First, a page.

Back in January, a reporter attempted to ask Jay Z a question about Donald Trump during his appearance at the 2017 Sundance Film Festival, where he was on hand to promote Time: The Kalief Browder Story. But Jay Z, who publicly backed Hillary Clinton on the campaign trail in the months leading up to the 2016 presidential election, shut the reporter down.
"Not going to answer that," he said.
Since then, Jay Z hasn’t offered up much in terms of his thoughts on Trump or his presidency, but he broke his silence on Trump during an interview with Clara Amfo for BBC Radio 1 this week.
Jay Z spoke about everything from his latest album, 4:44, to what family life is like for him these days. But he saved his most insightful comments for when Amfo asked him to share his thoughts on the current state of America. She referenced the unrest in some parts of the country, and Jay Z responded by saying that, despite what’s going on, he still has hope for the future.
"I believe that everything that happens in life is for your greatest good, and I don’t think that this is happening if we weren’t prepared to handle it," he said. "I’m just looking forward to what’s next after that, because usually when things are darkest, then light is on its way. I’m not fearful."
Without mentioning Trump by name, Jay Z also shared some pretty specific thoughts on the president and shared why he thinks he's going about doing his job all wrong.
"I believe that we are resilient, especially us as black people and especially the culture. We’ve been through so much more than this guy," he said. "This guy, I’m looking at him like, man, this is a joke, with all—I can’t even say with all due respect—with all disrespect. I just think he’s not a very sophisticated man, especially when it comes to the idea of until everyone is free, no one is free. Period. That’s just a fact. We are all linked some kind of way. So if you oppress a certain people, everyone is in danger, karmically and in real life. If I’m being oppressed and you have this big, nice mansion, I’m coming inside there. That’s gonna happen, that’s just how life is. So just on a practical level, that just makes sense. On a spiritual and karmic level, if we’re all children of God, then we’re all brothers and sisters, and at some point, if you’re doing that to your brother, then that can’t last."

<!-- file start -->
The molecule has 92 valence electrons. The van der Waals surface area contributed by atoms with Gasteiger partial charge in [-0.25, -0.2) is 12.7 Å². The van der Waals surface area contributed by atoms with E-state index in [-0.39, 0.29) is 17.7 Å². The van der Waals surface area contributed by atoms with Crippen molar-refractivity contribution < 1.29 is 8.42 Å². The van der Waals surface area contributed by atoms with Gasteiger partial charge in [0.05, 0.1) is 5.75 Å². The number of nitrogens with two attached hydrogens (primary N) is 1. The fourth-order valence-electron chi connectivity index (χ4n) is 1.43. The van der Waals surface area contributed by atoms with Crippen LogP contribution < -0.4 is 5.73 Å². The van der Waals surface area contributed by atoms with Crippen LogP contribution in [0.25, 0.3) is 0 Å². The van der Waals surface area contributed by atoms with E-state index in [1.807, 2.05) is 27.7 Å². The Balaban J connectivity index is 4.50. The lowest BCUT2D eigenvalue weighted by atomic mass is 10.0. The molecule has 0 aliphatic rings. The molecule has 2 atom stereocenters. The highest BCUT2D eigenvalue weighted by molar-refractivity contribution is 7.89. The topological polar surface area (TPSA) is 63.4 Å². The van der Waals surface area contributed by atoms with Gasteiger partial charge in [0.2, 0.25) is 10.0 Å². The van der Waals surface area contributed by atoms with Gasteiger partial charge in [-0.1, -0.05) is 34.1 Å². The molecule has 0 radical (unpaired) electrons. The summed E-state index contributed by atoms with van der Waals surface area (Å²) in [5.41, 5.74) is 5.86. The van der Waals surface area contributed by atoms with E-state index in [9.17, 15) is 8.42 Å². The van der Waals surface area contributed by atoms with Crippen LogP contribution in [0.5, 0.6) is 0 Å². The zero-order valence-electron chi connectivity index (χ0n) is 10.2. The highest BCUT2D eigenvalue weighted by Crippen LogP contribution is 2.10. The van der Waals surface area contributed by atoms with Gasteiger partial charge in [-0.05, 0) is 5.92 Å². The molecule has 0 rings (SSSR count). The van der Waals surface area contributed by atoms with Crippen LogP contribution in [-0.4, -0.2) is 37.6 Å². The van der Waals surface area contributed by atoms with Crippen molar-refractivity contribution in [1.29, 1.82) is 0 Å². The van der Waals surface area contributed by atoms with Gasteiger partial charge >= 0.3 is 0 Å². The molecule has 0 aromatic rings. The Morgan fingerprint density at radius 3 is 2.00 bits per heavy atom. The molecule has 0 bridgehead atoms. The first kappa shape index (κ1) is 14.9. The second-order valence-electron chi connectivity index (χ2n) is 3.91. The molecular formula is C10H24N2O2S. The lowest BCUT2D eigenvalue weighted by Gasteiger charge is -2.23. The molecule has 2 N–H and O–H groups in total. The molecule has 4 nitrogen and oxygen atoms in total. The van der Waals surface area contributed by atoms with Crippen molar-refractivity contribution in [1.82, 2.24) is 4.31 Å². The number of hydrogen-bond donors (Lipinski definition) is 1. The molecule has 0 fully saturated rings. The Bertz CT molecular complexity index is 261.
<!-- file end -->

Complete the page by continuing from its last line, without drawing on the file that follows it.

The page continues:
Elsewhere in the interview, Jay Z—who also performed during his BBC Radio 1 stop—briefly mentioned that he's going to use everything that’s happening in the country as fuel for his next project. He said that he hasn’t started working on anything just yet, but he’s already thinking up ways to use the issues Americans are dealing with in his music. "I have some ideas," he said.
And towards the end of the interview, Jay Z discussed politics in general and said that, while he doesn’t consider himself "politically astute," he does recognize the same problems that many other people see when it comes to the American political system. Specifically, he takes issue with politicians who refuse to cross party lines and vote on laws that are for the greater good of the American people.
"Politics is a divisive thing," he said. "I guess it’s in place so people can have checks and balances. You have one side versus another side. But what it does typically is it doesn’t work the way it was designed. It was designed to work so you could have one side Democrats to check Republicans. But it don’t really work that, because what happens is people vote along their party lines and they start talking to each other like, 'I’m not going to cross the aisle,' even though there’s people attached to these laws. I think they’ve forgotten that piece, that these things are going to affect real-life people. When you put in, like, prison reform, people are going to jail. Families are being broke up and fathers are away from their children and the family structure is broken, so that kid grows up and that kid gets into trouble and he goes to jail and the cycle is vicious. I think we’ve forgotten that, as a government, that there are real people attached to these laws that you don’t want to vote on because you’re not a Democrat and you don’t want to go against your party."
Hov also took the time to speak about his family, and specifically that unexpected Blue Ivy freestyle on "Blue’s Freestyle/We Family."
“I taped her doing that. She literally did that one time. That was one time, five minutes. It was right at the end of the album, I had just recorded ‘Family Feud’ and I was happy with the recording, so I said, ‘Man, bring up the ‘We Family’ track, I’ll try to improve on that.’ And I bought it up and I couldn’t come up with anything,” he said, with a laugh. “So now I’m playing the track, and she was listening, so she probably was like, ‘Here, pop, this is how you do it.’ So I left her alone, she climbed up on the stool, put on the headphones and then she just started going. I don’t know what she was saying, but ‘never seen a ceiling in my whole life’ is the most genius line on the album, I must say. But the rest of that, she was just freestyling and she was just finding really good pockets. I was like, ‘Oh my God, this kid!’”
Amfo then went on to ask Jay Z about how his life as a father, and he admitted to singing Frozen's "Let It Go" with Blue and to being open to doing anything to appease his young daughter. “I’ve done crazy things, I’ve dressed up like a Ken and all that. I’m her dad, so anything that has my ego attached to it, that’s out the window. I’m not against wearing a tiara, but she doesn’t put me through those sorts of things.”
Jay Z also spoke on the tragic death of Chester Bennington. "Mental health is a real thing. You never know what people going through," he said. "You think because they're performers and he sold 14 million records, that doesn't equate to happiness.
You can watch Jay Z’s entire BBC Radio 1 interview above and watch him perform "Family Feud" and "Numb/Encore" below. R.I.P. Chester.